HomeBussinessCRH boss goes to court over Cork planning row

CRH boss goes to court over Cork planning row


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CRH chief executive Albert Manifold has filed two High Court cases tied to a long-running debate with planning authorities over the construction of two agricultural sheds on Long Island — also known as Inis Fada — just off the coat of Schull in Co Cork.

Manifold has a house on the island, which is accessible only by boat from Colla Pier and is in an area of special conservation within the Roaringwater Bay and Islands SAC [special area of conservation].

Planning files show that he has been amid an ongoing difference of opinion with planning authorities just lately over the precise planning status of his latest additions to the site.

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Cork County Council, for example, thought that the developments were not exempted, noting that they were “not satisfied that the structures are being used for agricultural purposes”, which would have allowed them to be declared exempt. (Just one of the many different planning matters being tossed about in the various files.)

Manifold has a different view, and planning files show he has argued that there is “no evidence for the council to come to the conclusion that they are not being used as such”.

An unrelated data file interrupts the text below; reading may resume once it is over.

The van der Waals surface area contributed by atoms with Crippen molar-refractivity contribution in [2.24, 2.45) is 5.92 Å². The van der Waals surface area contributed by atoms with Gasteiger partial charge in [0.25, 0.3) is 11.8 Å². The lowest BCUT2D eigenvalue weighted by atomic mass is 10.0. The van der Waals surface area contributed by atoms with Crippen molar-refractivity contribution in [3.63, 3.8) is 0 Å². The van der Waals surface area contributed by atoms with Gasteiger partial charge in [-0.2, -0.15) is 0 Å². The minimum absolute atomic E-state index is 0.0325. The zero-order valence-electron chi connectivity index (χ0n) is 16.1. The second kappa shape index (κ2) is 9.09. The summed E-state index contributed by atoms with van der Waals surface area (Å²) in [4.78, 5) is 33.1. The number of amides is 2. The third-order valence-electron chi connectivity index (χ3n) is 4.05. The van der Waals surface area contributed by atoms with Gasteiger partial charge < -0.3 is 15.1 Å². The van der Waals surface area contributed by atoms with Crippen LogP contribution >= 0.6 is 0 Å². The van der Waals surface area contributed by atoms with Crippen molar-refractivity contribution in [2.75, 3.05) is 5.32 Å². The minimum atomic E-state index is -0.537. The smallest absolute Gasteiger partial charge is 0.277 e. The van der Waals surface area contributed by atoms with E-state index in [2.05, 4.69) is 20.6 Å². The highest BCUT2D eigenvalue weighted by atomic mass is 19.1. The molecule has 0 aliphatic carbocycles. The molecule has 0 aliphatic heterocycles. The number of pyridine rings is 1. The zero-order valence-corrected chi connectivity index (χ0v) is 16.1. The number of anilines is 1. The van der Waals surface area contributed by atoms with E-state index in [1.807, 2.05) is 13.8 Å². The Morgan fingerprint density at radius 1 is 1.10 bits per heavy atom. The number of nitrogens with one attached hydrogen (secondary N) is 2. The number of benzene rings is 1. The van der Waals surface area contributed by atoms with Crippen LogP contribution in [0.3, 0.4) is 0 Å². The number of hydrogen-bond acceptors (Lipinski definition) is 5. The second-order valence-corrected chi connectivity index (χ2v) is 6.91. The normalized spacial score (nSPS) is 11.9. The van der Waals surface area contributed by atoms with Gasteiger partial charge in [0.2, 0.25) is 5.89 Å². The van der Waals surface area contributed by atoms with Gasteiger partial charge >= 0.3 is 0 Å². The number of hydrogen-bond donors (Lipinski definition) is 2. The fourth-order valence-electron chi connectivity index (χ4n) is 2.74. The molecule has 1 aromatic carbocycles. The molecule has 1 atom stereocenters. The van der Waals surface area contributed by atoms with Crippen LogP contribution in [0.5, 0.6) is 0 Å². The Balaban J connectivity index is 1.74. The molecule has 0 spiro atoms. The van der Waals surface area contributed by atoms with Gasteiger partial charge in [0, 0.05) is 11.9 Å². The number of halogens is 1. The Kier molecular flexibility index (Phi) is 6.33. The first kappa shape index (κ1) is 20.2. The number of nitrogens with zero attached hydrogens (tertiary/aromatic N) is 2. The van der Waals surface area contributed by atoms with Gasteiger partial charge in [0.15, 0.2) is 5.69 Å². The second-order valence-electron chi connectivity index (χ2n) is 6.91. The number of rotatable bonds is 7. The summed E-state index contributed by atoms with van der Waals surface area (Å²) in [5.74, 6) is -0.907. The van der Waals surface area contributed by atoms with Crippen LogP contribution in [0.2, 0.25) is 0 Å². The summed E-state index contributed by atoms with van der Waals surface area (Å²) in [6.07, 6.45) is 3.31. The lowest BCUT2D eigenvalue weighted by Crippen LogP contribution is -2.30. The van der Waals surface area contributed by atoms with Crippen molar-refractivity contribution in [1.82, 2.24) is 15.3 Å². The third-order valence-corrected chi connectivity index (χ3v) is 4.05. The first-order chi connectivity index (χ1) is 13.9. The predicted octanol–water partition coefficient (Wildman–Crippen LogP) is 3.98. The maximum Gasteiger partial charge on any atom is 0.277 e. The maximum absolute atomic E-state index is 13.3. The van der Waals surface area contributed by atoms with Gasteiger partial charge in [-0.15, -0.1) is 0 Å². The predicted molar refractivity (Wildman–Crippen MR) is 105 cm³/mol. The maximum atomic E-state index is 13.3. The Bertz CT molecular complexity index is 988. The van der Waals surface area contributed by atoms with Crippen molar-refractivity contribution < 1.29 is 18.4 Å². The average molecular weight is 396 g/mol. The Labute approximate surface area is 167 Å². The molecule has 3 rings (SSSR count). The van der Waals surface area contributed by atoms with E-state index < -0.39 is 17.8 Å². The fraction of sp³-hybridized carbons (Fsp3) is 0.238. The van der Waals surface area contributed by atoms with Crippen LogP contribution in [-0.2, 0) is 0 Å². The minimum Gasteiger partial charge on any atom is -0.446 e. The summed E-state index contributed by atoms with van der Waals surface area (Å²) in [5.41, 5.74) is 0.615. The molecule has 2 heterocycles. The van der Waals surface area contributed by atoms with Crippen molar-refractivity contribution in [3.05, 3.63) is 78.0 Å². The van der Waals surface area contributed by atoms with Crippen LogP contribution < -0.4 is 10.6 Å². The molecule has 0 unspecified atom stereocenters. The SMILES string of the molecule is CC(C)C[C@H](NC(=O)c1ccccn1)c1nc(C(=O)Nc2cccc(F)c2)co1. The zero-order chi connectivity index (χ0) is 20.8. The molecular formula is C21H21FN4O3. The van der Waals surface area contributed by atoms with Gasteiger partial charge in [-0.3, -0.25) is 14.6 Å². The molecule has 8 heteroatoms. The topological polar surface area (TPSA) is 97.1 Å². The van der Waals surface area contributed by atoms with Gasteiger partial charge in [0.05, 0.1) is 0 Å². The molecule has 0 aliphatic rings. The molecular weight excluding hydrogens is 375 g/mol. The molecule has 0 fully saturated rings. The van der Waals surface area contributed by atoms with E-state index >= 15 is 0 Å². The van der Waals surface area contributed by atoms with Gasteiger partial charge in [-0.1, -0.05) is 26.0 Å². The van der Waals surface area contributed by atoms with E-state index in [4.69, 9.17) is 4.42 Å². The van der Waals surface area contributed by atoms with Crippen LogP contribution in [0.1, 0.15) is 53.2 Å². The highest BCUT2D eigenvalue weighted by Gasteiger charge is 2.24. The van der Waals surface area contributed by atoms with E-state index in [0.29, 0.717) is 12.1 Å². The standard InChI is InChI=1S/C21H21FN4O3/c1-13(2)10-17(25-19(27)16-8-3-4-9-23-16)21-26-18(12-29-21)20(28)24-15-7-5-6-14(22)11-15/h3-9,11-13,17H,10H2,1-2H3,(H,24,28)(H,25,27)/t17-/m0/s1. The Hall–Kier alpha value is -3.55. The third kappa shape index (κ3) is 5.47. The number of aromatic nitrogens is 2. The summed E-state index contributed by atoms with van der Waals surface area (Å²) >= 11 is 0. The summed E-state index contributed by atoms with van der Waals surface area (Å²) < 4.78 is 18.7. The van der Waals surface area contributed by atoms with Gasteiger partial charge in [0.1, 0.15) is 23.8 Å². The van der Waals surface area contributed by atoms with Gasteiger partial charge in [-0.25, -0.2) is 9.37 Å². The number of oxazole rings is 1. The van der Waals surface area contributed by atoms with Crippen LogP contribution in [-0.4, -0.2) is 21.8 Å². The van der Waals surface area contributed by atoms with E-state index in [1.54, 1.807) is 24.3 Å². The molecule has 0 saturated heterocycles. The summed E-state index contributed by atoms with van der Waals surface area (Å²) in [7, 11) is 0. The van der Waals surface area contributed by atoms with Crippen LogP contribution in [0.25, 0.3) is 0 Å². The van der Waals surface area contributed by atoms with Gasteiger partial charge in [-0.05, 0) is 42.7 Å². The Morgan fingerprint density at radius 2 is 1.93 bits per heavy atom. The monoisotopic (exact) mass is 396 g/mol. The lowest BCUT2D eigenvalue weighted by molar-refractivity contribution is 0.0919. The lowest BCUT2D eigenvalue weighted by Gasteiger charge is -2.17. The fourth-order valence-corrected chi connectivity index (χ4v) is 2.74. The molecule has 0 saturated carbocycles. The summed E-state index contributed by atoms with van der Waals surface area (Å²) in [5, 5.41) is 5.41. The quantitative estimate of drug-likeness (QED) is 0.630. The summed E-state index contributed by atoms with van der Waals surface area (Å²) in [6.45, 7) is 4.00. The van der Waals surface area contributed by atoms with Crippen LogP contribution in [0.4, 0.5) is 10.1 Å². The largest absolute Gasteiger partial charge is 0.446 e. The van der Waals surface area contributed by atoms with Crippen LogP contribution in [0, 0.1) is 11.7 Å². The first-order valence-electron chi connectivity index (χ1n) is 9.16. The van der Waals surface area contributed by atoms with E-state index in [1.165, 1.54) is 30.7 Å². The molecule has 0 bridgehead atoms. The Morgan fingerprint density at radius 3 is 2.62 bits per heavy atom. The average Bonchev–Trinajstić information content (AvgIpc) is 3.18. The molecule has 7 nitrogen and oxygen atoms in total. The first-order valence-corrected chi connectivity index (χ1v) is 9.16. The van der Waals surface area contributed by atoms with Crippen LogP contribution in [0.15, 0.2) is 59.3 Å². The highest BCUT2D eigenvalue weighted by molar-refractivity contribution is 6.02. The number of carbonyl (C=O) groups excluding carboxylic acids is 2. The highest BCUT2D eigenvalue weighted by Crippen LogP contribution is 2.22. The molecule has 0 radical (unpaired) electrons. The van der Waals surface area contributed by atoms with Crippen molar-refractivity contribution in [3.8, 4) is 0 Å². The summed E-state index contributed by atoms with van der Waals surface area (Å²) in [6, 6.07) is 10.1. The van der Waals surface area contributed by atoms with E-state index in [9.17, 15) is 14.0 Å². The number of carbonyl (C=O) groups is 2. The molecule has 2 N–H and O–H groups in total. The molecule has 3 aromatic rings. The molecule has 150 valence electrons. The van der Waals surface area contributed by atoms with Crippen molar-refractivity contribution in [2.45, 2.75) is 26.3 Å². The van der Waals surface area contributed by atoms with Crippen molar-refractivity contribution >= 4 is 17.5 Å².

He then called upon An Bord Pleanála (ABP) to adjudicate on the matter, but unfortunately for him, ABP’s inspector has concluded that “the development, alone and in combination with other plans and projects, would have likely resulted in a significant effect on the Roaringwater Bay and Islands Special Area of Conservation (SAC) in view of the site’s conservation objectives”.

ABP also concluded that “the development would interfere with the character of a designated high-value landscape area” under the Cork County Development Plan, and thus concluded that the two sheds “is development, and is not exempted development”.

Manifold has lodged two sets of proceedings with the High Court. It’s not clear yet what his argument is going to be, but he has engaged Fred Logue, the well-known solicitor and planning law specialist, to litigate the matter for him.

Manifold, who is one of the highest-paid executives in Ireland with a package worth €12 million last year, is unlikely to be found wanting when it comes to a long argument over planning law.

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